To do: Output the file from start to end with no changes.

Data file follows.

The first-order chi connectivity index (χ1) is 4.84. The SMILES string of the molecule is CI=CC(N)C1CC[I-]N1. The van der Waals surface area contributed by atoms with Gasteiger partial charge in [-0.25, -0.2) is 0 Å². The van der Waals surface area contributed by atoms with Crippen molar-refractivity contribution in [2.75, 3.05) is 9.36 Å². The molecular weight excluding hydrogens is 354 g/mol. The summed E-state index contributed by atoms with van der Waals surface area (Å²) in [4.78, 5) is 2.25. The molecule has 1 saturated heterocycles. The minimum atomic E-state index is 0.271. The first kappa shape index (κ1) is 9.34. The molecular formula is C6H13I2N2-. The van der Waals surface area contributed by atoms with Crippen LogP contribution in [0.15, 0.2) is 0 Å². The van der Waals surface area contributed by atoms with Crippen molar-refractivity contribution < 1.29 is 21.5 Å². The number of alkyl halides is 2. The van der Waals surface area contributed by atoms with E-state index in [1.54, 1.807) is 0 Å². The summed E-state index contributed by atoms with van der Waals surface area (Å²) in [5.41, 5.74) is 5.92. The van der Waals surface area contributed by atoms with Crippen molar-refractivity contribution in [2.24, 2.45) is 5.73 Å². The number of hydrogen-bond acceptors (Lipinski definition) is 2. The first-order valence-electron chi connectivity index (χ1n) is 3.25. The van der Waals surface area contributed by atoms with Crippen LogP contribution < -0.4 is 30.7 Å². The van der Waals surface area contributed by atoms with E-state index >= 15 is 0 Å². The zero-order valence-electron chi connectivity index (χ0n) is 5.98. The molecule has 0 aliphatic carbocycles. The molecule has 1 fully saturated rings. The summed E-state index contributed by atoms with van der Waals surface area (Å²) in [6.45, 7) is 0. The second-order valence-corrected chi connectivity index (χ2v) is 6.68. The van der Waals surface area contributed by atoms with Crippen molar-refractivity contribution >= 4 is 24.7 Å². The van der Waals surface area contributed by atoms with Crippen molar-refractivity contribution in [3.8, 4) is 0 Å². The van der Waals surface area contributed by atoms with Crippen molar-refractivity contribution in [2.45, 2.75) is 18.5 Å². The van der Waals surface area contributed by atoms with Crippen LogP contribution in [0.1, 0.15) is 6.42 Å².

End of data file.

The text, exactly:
The first-order chi connectivity index (χ1) is 4.84. The SMILES string of the molecule is CI=CC(N)C1CC[I-]N1. The van der Waals surface area contributed by atoms with Gasteiger partial charge in [-0.25, -0.2) is 0 Å². The van der Waals surface area contributed by atoms with Crippen molar-refractivity contribution in [2.75, 3.05) is 9.36 Å². The molecular weight excluding hydrogens is 354 g/mol. The summed E-state index contributed by atoms with van der Waals surface area (Å²) in [4.78, 5) is 2.25. The molecule has 1 saturated heterocycles. The minimum atomic E-state index is 0.271. The first kappa shape index (κ1) is 9.34. The molecular formula is C6H13I2N2-. The van der Waals surface area contributed by atoms with Crippen LogP contribution in [0.15, 0.2) is 0 Å². The van der Waals surface area contributed by atoms with Crippen molar-refractivity contribution < 1.29 is 21.5 Å². The number of alkyl halides is 2. The van der Waals surface area contributed by atoms with E-state index in [1.54, 1.807) is 0 Å². The summed E-state index contributed by atoms with van der Waals surface area (Å²) in [5.41, 5.74) is 5.92. The van der Waals surface area contributed by atoms with Crippen molar-refractivity contribution in [2.24, 2.45) is 5.73 Å². The number of hydrogen-bond acceptors (Lipinski definition) is 2. The first-order valence-electron chi connectivity index (χ1n) is 3.25. The van der Waals surface area contributed by atoms with Crippen LogP contribution < -0.4 is 30.7 Å². The van der Waals surface area contributed by atoms with E-state index >= 15 is 0 Å². The zero-order valence-electron chi connectivity index (χ0n) is 5.98. The molecule has 0 aliphatic carbocycles. The molecule has 1 fully saturated rings. The summed E-state index contributed by atoms with van der Waals surface area (Å²) in [6.45, 7) is 0. The second-order valence-corrected chi connectivity index (χ2v) is 6.68. The van der Waals surface area contributed by atoms with Crippen molar-refractivity contribution >= 4 is 24.7 Å². The van der Waals surface area contributed by atoms with Crippen molar-refractivity contribution in [3.8, 4) is 0 Å². The van der Waals surface area contributed by atoms with Crippen molar-refractivity contribution in [2.45, 2.75) is 18.5 Å². The van der Waals surface area contributed by atoms with Crippen LogP contribution in [0.1, 0.15) is 6.42 Å².